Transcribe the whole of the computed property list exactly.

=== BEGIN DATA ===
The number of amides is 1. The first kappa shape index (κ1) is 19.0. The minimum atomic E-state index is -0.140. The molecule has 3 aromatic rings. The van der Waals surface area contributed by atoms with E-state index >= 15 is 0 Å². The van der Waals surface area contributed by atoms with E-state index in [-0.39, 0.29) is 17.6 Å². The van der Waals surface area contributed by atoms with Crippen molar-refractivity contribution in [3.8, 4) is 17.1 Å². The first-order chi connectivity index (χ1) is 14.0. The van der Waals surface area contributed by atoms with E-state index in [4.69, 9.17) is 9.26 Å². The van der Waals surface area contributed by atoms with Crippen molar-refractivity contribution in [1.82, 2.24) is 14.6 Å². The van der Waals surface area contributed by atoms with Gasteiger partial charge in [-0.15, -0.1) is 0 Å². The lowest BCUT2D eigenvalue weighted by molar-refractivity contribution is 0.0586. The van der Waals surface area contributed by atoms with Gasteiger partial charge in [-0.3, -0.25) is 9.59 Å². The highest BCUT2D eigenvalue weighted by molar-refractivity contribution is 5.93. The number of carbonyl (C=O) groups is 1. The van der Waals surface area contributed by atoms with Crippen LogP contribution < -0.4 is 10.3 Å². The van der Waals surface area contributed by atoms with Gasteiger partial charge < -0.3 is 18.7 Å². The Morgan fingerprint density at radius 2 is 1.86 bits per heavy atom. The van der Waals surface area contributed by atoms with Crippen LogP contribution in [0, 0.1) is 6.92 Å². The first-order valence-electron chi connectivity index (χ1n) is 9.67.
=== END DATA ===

The number of amides is 1. The first kappa shape index (κ1) is 19.0. The minimum atomic E-state index is -0.140. The molecule has 3 aromatic rings. The van der Waals surface area contributed by atoms with E-state index >= 15 is 0 Å². The van der Waals surface area contributed by atoms with E-state index in [-0.39, 0.29) is 17.6 Å². The van der Waals surface area contributed by atoms with Crippen molar-refractivity contribution in [3.8, 4) is 17.1 Å². The first-order chi connectivity index (χ1) is 14.0. The van der Waals surface area contributed by atoms with E-state index in [4.69, 9.17) is 9.26 Å². The van der Waals surface area contributed by atoms with Crippen molar-refractivity contribution in [1.82, 2.24) is 14.6 Å². The van der Waals surface area contributed by atoms with Gasteiger partial charge in [-0.15, -0.1) is 0 Å². The lowest BCUT2D eigenvalue weighted by molar-refractivity contribution is 0.0586. The van der Waals surface area contributed by atoms with Gasteiger partial charge in [-0.3, -0.25) is 9.59 Å². The highest BCUT2D eigenvalue weighted by molar-refractivity contribution is 5.93. The number of carbonyl (C=O) groups is 1. The van der Waals surface area contributed by atoms with Crippen LogP contribution < -0.4 is 10.3 Å². The van der Waals surface area contributed by atoms with Gasteiger partial charge < -0.3 is 18.7 Å². The Morgan fingerprint density at radius 2 is 1.86 bits per heavy atom. The van der Waals surface area contributed by atoms with Crippen LogP contribution in [0, 0.1) is 6.92 Å². The first-order valence-electron chi connectivity index (χ1n) is 9.67.